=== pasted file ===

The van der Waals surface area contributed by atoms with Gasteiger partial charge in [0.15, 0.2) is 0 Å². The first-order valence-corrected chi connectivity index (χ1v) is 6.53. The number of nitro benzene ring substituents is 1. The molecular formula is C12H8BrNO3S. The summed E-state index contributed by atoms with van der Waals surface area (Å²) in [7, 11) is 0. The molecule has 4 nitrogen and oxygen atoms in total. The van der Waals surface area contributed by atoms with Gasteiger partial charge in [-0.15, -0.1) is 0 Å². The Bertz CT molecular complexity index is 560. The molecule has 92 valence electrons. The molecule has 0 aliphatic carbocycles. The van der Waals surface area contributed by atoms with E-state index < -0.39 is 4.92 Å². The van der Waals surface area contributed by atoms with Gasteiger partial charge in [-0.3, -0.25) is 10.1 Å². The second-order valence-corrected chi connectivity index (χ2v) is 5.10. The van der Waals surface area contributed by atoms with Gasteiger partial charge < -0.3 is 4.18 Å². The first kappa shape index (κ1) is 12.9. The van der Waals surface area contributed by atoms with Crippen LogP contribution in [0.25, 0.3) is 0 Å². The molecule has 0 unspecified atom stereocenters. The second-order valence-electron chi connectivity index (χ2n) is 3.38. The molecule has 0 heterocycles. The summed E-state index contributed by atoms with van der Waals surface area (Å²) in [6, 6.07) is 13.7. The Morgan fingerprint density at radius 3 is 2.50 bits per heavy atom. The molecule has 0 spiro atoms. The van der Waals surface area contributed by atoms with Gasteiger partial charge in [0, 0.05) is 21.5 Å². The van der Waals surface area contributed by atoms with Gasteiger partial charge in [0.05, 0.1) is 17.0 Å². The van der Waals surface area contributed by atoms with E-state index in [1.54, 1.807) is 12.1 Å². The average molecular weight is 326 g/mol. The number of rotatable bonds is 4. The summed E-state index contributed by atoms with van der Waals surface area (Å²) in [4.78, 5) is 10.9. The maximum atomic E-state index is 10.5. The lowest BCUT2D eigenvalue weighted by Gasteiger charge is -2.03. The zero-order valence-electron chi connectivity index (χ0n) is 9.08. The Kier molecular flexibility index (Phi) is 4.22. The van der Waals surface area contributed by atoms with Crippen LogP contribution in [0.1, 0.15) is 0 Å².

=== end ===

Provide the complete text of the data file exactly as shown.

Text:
The van der Waals surface area contributed by atoms with Gasteiger partial charge in [0.15, 0.2) is 0 Å². The first-order valence-corrected chi connectivity index (χ1v) is 6.53. The number of nitro benzene ring substituents is 1. The molecular formula is C12H8BrNO3S. The summed E-state index contributed by atoms with van der Waals surface area (Å²) in [7, 11) is 0. The molecule has 4 nitrogen and oxygen atoms in total. The van der Waals surface area contributed by atoms with Gasteiger partial charge in [-0.15, -0.1) is 0 Å². The Bertz CT molecular complexity index is 560. The molecule has 92 valence electrons. The molecule has 0 aliphatic carbocycles. The van der Waals surface area contributed by atoms with E-state index < -0.39 is 4.92 Å². The van der Waals surface area contributed by atoms with Gasteiger partial charge in [-0.3, -0.25) is 10.1 Å². The second-order valence-corrected chi connectivity index (χ2v) is 5.10. The van der Waals surface area contributed by atoms with Gasteiger partial charge < -0.3 is 4.18 Å². The first kappa shape index (κ1) is 12.9. The van der Waals surface area contributed by atoms with Crippen LogP contribution in [0.25, 0.3) is 0 Å². The molecule has 0 unspecified atom stereocenters. The second-order valence-electron chi connectivity index (χ2n) is 3.38. The molecule has 0 heterocycles. The summed E-state index contributed by atoms with van der Waals surface area (Å²) in [6, 6.07) is 13.7. The Morgan fingerprint density at radius 3 is 2.50 bits per heavy atom. The molecule has 0 spiro atoms. The van der Waals surface area contributed by atoms with Gasteiger partial charge in [0, 0.05) is 21.5 Å². The van der Waals surface area contributed by atoms with Gasteiger partial charge in [0.05, 0.1) is 17.0 Å². The van der Waals surface area contributed by atoms with E-state index in [1.54, 1.807) is 12.1 Å². The average molecular weight is 326 g/mol. The number of rotatable bonds is 4. The summed E-state index contributed by atoms with van der Waals surface area (Å²) in [4.78, 5) is 10.9. The maximum atomic E-state index is 10.5. The lowest BCUT2D eigenvalue weighted by Gasteiger charge is -2.03. The zero-order valence-electron chi connectivity index (χ0n) is 9.08. The Kier molecular flexibility index (Phi) is 4.22. The van der Waals surface area contributed by atoms with Crippen LogP contribution in [0.1, 0.15) is 0 Å².